View beautiful kapa pieces perpetuating its ancient tradition at new Hawaii art exhibit
Did you know that Hawaiians meticulously fashioned traditional clothing, and even bedding from the white inner bark of the wauke, or paper mulberry tree? Kapa is the Hawaiian word for barkcloth, and more commonly known as “tapa.” It’s made by beating the bark until it is smooth and soft and then texturing it and dying it with plants and roots. While many Pacific Island cultures made kapa, Hawaiians were creative with their barkcloth productions; for example, including detailed watermarks.
Learn about kapa and how the tradition is being kept alive today with a visit to the Hawaii State Art Museum for “Hoomau: The Perpetuation of Kapa.” The state-funded and run museum—under the Hawaii State Foundation on Culture and the Arts—is located adjacent to the state capital in downtown Honolulu. Even better, admission to the museum is always free.
The kapa exhibition features 14 works by local practitioners and artists, as well the tools they used to create their pieces, including an ie kuku (tapa beater) and kua laau (wood anvil).
“Hoomau: The Perpetuation of Kapa” is part of the foundation’s Art in Public Places collection. The program enables residents and visitors to learn about Hawaii history and its artists through its collection of approximately 6,000 works by Hawaii artists. About 70 percent of the collection is on display across the Islands in its free museum, as well as in libraries, courthouses, public schools, airports and other state buildings.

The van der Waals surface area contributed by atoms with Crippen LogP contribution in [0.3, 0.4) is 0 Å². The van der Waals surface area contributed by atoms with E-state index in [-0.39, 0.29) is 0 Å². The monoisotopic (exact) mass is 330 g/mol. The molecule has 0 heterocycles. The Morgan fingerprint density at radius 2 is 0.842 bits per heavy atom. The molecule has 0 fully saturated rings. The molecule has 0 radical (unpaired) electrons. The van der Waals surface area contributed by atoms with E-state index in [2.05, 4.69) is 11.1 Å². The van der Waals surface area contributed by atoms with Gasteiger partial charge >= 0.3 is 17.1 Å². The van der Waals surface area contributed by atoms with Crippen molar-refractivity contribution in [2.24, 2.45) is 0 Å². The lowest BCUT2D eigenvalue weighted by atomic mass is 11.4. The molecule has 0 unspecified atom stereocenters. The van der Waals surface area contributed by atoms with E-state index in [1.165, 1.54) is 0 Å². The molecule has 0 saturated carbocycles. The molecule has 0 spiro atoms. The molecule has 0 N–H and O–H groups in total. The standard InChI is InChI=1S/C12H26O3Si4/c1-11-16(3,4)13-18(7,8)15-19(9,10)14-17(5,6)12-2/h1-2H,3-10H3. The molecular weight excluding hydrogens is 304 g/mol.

The exhibition also features “Ka Hana Kapa,” a film documenting the history of kapa and the complex process of Hawaiian kapa making from start to finish.
This year, the Hawaii State Foundation on Culture and the Arts is celebrating its 50th anniversary. While you’re at the museum, also check out “Hawaii: Change and Continuity,” the museum’s anniversary exhibition featuring 130 works by roughly the same number of artists.